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Christina Schwarz's suspenseful debut pivots on two of the lost "virtues" of the past: silence and stoicism. Drowning Ruth opens in 1919, on the heels of the influenza epidemic that followed the First World War. Although there were telephones and motor cars and dance halls in the small towns of Wisconsin in those years, the townspeople remained rigid and forbidding. As a young woman, Amanda Starkey, a Lutheran farmer's daughter, had been firmly discouraged from an inappropriate marriage with a neighboring Catholic boy. A few years later, as a nurse in Milwaukee, she is seduced by a dishonorable man. Her shame sends her into a nervous breakdown, and she returns to the family farm. Within a year, though, her beloved sister Mathilde drowns under mysterious circumstances. And when Mathilde's husband, Carl, returns from the war, he finds his small daughter, Ruth, in Amanda's tenacious grip, and she will tell him nothing about the night his wife drowned. Amanda's parents, too, are long gone. "I killed my parents. Had I mentioned that?" muses Amanda.
I killed them because I felt a little fatigued and suffered from a slight, persistent cough. Thinking I was overworked and hadn't been getting enough sleep, I went home for a short visit, just a few days to relax in the country while the sweet corn and the raspberries were ripe. From the city I brought fancy ribbon, two boxes of Ambrosia chocolate, and a deadly gift... I gave the influenza to my mother, who gave it to my father, or maybe it was the other way around.Schwarz is a skillful writer, weaving her grim tale across several decades, always returning to the fateful night of Mathilde's death. Drowning Ruth displays her gift for pacing and her harsh insistence on the right ending, rather than the cheery one. --Regina Marler --This text refers to the Hardcover edition.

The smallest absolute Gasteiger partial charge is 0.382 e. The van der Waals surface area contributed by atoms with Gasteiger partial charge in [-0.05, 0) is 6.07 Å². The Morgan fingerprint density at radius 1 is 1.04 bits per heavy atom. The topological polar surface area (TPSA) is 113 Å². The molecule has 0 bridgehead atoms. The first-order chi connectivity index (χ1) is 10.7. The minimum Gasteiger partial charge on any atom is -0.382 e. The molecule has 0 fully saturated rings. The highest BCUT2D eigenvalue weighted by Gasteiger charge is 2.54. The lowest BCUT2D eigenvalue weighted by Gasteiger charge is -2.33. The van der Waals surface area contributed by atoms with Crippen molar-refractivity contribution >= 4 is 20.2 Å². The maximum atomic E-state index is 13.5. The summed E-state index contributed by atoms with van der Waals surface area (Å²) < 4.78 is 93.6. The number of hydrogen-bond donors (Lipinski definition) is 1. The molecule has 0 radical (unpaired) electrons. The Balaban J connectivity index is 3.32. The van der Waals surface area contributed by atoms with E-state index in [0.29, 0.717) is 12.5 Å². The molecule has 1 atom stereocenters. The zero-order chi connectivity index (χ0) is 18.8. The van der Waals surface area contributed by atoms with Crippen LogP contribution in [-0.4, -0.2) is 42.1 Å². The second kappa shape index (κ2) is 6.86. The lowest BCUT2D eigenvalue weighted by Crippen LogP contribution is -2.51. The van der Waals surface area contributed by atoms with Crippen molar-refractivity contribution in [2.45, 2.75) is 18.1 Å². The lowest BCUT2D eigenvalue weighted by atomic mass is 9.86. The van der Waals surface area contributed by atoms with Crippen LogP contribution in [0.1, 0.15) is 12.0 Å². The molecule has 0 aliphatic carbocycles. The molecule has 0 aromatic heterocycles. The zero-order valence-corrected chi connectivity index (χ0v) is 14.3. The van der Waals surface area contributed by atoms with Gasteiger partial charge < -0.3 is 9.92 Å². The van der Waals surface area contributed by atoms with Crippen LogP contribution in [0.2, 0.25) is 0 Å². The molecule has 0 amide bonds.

Product received as expected. Would do business with these folks again.Published 1 day ago by Raylene Whitten
A great story about two sisters and how their misfortunes affected two generations of a family. A wonderful book skillfully written.Published 8 days ago by Sandy
If you have a sister, daughter, niece or brothers then you know you love them unconditionally and would do anything for them. Read morePublished 9 days ago by Lee Fitzgerald
Quick reD...but enjoyable. The two half sisters were well set forehand provenance led their paths into a confused world of secrecy.Published 13 days ago by kathrine e sendy
This story is told mostly by Amanda, who has raised Ruth, the other narrator, since her mother drowned when she was very young.. Amanda lives on a farm with Ruth. Read morePublished 18 days ago by "Ali"
Disliked the changing narrative. Liked most of the characters. Pretty good plot, even if it was hard to follow at times.Published 22 days ago by betsy Boots